A tearful Amber reached out saying her bank has been sending her letters threatening a Power of Sale (known as foreclosure in the US) of her family’s home. Her husband lost his job about 11 months previous and they were struggling under her single income and his benefits to support her family with two teenaged sons. The couple had not told the kids of their financial struggles and the bills continued to pile up and her husband’s chances of replacing his $70,000/year salary in marketing looked grim.
The couple had exhausted what little savings they had and made the unfortunate decision to skip their mortgage payments, feeling that it was a better decision than paying their other debts. This was actually a bad, uninformed decision and immediately their credit ratings dropped and the bank began issuing warning letters.
By the time Amber contacted me they were almost 90 days in arrears and the fees and penalties were stacking up daily. Once a lender begins Power of Sale proceedings, the amount owed can increase dramatically. Each letter the couple received came with a $250 fee plus dozens of smaller amounts that amounted to nearly $14,000 on top of their $312,000 mortgage balance.
Working with their bank who found out I was now involved, we were able to secure an emergency equity loan from an alternative lender within days. Since the mortgage was currently in arrears and the couple’s credit scores dropped significantly we needed flexible options. Fortunately the home was worth nearly $650,000 we secured a $65,000 loan that paid out the arrears penalties, gave the couple enough funds on hand to cover their mortgage payments for the rest of the year and pay out some credit cards.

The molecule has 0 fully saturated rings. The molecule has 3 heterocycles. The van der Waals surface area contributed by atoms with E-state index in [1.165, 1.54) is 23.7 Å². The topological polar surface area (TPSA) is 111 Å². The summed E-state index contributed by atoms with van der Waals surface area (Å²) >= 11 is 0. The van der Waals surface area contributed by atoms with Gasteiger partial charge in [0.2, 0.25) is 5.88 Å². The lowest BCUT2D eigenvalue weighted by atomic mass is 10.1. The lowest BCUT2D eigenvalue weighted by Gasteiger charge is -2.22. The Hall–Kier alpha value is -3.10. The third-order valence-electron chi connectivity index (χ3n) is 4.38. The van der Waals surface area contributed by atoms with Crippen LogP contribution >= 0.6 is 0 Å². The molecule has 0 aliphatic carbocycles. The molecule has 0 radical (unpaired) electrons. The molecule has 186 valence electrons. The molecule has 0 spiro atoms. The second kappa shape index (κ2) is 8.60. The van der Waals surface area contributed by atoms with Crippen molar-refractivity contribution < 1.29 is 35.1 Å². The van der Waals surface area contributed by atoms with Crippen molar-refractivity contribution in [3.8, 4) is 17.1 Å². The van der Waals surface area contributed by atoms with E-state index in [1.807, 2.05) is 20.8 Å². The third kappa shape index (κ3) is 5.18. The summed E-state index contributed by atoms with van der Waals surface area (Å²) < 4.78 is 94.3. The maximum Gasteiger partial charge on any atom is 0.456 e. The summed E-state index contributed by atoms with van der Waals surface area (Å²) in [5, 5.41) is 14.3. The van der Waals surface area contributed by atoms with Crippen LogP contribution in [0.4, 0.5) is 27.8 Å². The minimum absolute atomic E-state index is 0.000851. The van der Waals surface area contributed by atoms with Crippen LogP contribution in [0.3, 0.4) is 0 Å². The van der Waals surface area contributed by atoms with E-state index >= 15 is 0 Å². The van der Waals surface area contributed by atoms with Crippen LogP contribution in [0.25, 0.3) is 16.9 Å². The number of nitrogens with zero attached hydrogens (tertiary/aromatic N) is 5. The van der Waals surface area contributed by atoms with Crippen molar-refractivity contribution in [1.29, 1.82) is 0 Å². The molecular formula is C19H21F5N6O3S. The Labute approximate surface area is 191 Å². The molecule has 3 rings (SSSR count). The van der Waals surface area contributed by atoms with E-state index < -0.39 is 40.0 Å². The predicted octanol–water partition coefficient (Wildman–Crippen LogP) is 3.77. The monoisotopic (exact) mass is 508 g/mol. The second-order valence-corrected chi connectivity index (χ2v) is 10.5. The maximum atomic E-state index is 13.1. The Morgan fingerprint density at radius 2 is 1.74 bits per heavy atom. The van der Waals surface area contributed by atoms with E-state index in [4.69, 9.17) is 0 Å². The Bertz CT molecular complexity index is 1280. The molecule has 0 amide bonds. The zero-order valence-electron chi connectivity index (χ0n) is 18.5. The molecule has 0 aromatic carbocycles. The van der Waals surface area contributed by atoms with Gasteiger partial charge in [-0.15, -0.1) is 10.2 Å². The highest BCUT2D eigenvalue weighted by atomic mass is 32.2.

Once we prevented the legal action and brought the mortgage up into good standing, I worked with the couple to build a plan to get their credit scores back up and restructure all their debts. Nearly two years later I continue to provide free advice and support to ensure this temporary blip remains a learning experience.
If you are at risk of missing a mortgage payment or have fallen in arrears, I strongly encourage you to reach out to me for advice as soon as possible. Your fees and penalties will begin to accrue very quickly and we need to take action to fix the situation.
By law I’m not permitted to charge you a fee for mortgage and financial advice and I’m only paid when I’m able to help you.